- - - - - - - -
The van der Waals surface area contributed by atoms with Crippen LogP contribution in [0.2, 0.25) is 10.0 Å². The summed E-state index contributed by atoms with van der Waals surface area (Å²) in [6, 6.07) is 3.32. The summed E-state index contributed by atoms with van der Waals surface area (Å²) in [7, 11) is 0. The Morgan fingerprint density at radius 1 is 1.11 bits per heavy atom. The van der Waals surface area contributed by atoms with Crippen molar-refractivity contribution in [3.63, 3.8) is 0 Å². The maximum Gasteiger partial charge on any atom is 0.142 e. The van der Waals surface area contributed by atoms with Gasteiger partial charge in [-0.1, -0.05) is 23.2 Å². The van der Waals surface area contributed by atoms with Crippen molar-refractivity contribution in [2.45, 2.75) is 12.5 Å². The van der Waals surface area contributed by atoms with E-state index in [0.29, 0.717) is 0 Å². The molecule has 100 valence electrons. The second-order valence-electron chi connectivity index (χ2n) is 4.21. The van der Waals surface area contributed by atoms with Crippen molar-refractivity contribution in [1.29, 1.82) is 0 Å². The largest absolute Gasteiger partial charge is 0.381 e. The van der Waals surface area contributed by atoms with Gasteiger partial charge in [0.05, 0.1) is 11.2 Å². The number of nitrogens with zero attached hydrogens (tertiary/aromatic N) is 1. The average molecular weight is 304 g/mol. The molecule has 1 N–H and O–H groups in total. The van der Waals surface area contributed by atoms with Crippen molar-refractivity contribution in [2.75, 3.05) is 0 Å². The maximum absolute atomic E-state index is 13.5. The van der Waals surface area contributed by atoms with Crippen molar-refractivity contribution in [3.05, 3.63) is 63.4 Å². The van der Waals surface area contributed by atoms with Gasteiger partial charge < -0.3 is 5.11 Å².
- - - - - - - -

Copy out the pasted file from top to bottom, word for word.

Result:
The van der Waals surface area contributed by atoms with Crippen LogP contribution in [0.2, 0.25) is 10.0 Å². The summed E-state index contributed by atoms with van der Waals surface area (Å²) in [6, 6.07) is 3.32. The summed E-state index contributed by atoms with van der Waals surface area (Å²) in [7, 11) is 0. The Morgan fingerprint density at radius 1 is 1.11 bits per heavy atom. The van der Waals surface area contributed by atoms with Crippen molar-refractivity contribution in [3.63, 3.8) is 0 Å². The maximum Gasteiger partial charge on any atom is 0.142 e. The van der Waals surface area contributed by atoms with Gasteiger partial charge in [-0.1, -0.05) is 23.2 Å². The van der Waals surface area contributed by atoms with Crippen molar-refractivity contribution in [2.45, 2.75) is 12.5 Å². The van der Waals surface area contributed by atoms with E-state index in [0.29, 0.717) is 0 Å². The molecule has 100 valence electrons. The second-order valence-electron chi connectivity index (χ2n) is 4.21. The van der Waals surface area contributed by atoms with Crippen molar-refractivity contribution in [1.29, 1.82) is 0 Å². The largest absolute Gasteiger partial charge is 0.381 e. The van der Waals surface area contributed by atoms with Gasteiger partial charge in [0.05, 0.1) is 11.2 Å². The number of nitrogens with zero attached hydrogens (tertiary/aromatic N) is 1. The average molecular weight is 304 g/mol. The molecule has 1 N–H and O–H groups in total. The van der Waals surface area contributed by atoms with Crippen molar-refractivity contribution in [2.75, 3.05) is 0 Å². The maximum absolute atomic E-state index is 13.5. The van der Waals surface area contributed by atoms with Crippen molar-refractivity contribution in [3.05, 3.63) is 63.4 Å². The van der Waals surface area contributed by atoms with Gasteiger partial charge < -0.3 is 5.11 Å².